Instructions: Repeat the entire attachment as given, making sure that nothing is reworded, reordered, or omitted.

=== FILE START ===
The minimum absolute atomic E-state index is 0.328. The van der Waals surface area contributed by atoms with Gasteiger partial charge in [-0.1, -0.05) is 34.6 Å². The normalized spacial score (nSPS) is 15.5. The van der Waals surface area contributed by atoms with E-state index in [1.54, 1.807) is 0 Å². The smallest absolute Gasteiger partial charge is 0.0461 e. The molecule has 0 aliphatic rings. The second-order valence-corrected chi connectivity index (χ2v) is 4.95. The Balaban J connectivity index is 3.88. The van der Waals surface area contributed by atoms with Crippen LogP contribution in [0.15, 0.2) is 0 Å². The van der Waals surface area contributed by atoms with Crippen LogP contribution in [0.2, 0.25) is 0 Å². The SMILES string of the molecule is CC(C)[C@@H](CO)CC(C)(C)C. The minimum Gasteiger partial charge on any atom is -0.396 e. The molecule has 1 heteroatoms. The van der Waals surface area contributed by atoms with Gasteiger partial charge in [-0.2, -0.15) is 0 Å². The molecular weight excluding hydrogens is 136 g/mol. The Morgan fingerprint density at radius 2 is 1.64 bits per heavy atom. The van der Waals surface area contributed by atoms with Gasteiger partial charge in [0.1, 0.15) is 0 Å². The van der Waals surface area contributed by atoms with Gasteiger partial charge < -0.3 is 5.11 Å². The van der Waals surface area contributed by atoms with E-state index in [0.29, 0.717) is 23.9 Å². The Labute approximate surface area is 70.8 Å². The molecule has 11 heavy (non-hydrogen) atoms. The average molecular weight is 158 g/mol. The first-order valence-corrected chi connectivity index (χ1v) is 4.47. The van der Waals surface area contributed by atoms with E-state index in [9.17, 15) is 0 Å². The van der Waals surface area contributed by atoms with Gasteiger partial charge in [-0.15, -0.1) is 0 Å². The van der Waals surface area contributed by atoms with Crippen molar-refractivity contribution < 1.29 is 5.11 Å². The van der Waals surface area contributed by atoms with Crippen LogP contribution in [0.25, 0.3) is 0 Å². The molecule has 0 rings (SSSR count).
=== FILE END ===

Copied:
The minimum absolute atomic E-state index is 0.328. The van der Waals surface area contributed by atoms with Gasteiger partial charge in [-0.1, -0.05) is 34.6 Å². The normalized spacial score (nSPS) is 15.5. The van der Waals surface area contributed by atoms with E-state index in [1.54, 1.807) is 0 Å². The smallest absolute Gasteiger partial charge is 0.0461 e. The molecule has 0 aliphatic rings. The second-order valence-corrected chi connectivity index (χ2v) is 4.95. The Balaban J connectivity index is 3.88. The van der Waals surface area contributed by atoms with Crippen LogP contribution in [0.15, 0.2) is 0 Å². The van der Waals surface area contributed by atoms with Crippen LogP contribution in [0.2, 0.25) is 0 Å². The SMILES string of the molecule is CC(C)[C@@H](CO)CC(C)(C)C. The minimum Gasteiger partial charge on any atom is -0.396 e. The molecule has 1 heteroatoms. The van der Waals surface area contributed by atoms with Gasteiger partial charge in [-0.2, -0.15) is 0 Å². The molecular weight excluding hydrogens is 136 g/mol. The Morgan fingerprint density at radius 2 is 1.64 bits per heavy atom. The van der Waals surface area contributed by atoms with Gasteiger partial charge in [0.1, 0.15) is 0 Å². The van der Waals surface area contributed by atoms with Gasteiger partial charge < -0.3 is 5.11 Å². The van der Waals surface area contributed by atoms with E-state index in [0.29, 0.717) is 23.9 Å². The Labute approximate surface area is 70.8 Å². The molecule has 11 heavy (non-hydrogen) atoms. The average molecular weight is 158 g/mol. The first-order valence-corrected chi connectivity index (χ1v) is 4.47. The van der Waals surface area contributed by atoms with E-state index in [9.17, 15) is 0 Å². The van der Waals surface area contributed by atoms with Gasteiger partial charge in [-0.15, -0.1) is 0 Å². The van der Waals surface area contributed by atoms with Crippen molar-refractivity contribution < 1.29 is 5.11 Å². The van der Waals surface area contributed by atoms with Crippen LogP contribution in [0.25, 0.3) is 0 Å². The molecule has 0 rings (SSSR count).